We produce so much agriculture that we export it like the Chinese export manufactured goods. Isn’t the technology that allows American farmers to increase their crop yields–despite using less fertilizer and less water–available in China and other countries, as well?

      What we’re talking about is increases in productivity due to things like technology in the broadest sense. As China’s economy translates from having the productivity of medieval peasants to the productivity of the 21st century, I see no reason to believe that these productivity gains aren’t happening in China or internationally.

      1. P.S. Despite manufacturing making up less and less of a share of the total U.S. economy over the last 70 years, the number of U.S. manufacturing jobs is about where it was 70 years ago.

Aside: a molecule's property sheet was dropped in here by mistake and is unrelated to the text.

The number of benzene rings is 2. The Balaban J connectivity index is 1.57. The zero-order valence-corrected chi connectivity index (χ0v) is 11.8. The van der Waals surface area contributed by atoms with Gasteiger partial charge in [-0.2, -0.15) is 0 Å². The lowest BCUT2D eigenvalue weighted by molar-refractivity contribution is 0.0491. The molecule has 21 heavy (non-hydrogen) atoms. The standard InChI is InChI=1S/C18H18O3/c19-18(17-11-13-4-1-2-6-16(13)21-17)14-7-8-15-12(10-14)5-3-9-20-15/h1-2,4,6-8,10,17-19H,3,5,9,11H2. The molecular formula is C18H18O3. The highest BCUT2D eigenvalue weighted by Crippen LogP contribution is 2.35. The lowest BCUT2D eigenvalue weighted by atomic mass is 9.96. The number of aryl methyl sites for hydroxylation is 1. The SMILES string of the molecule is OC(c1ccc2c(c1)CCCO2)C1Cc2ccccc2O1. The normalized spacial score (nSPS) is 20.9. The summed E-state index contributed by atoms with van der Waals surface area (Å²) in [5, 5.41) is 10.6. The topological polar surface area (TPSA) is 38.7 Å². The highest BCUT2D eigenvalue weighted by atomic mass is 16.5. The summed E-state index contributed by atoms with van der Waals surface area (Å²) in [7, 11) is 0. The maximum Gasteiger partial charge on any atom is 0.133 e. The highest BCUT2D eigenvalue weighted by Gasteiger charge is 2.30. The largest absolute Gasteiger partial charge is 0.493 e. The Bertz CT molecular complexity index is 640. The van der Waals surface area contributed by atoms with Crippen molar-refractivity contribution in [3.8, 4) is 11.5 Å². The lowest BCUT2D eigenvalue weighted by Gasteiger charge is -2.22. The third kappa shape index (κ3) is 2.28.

https://www.marketwatch.com/story/manufacturing-employment-in-the-us-is-at-the-same-level-of-69-years-ago-2019-01-04

        The fact is that those workers are a hell of a lot more productive than they were 70 years ago, and there are implications associated with that fact regarding how much in the way of resources are necessary for manufacturing, as well.

      2. The Chinese just cut costs on labor. Force workers to live on premises in barracks then charge more in rent for the bunk.

        1. And you imagine this means that they’d rather use more copper than less?

          Do you or don’t you imagine that manufacturers in China are immune to the same economic forces that drive productivity gains in other countries?

          China’s ability to compete on cost without using less copper in the present because their labor costs are lower does not mean that they wouldn’t prefer to use less copper as well–when the technology to do so becomes available.

          Do you understand how profit works? I’m not being condescending here–a lot of smart people don’t really grok the implications of how profit works!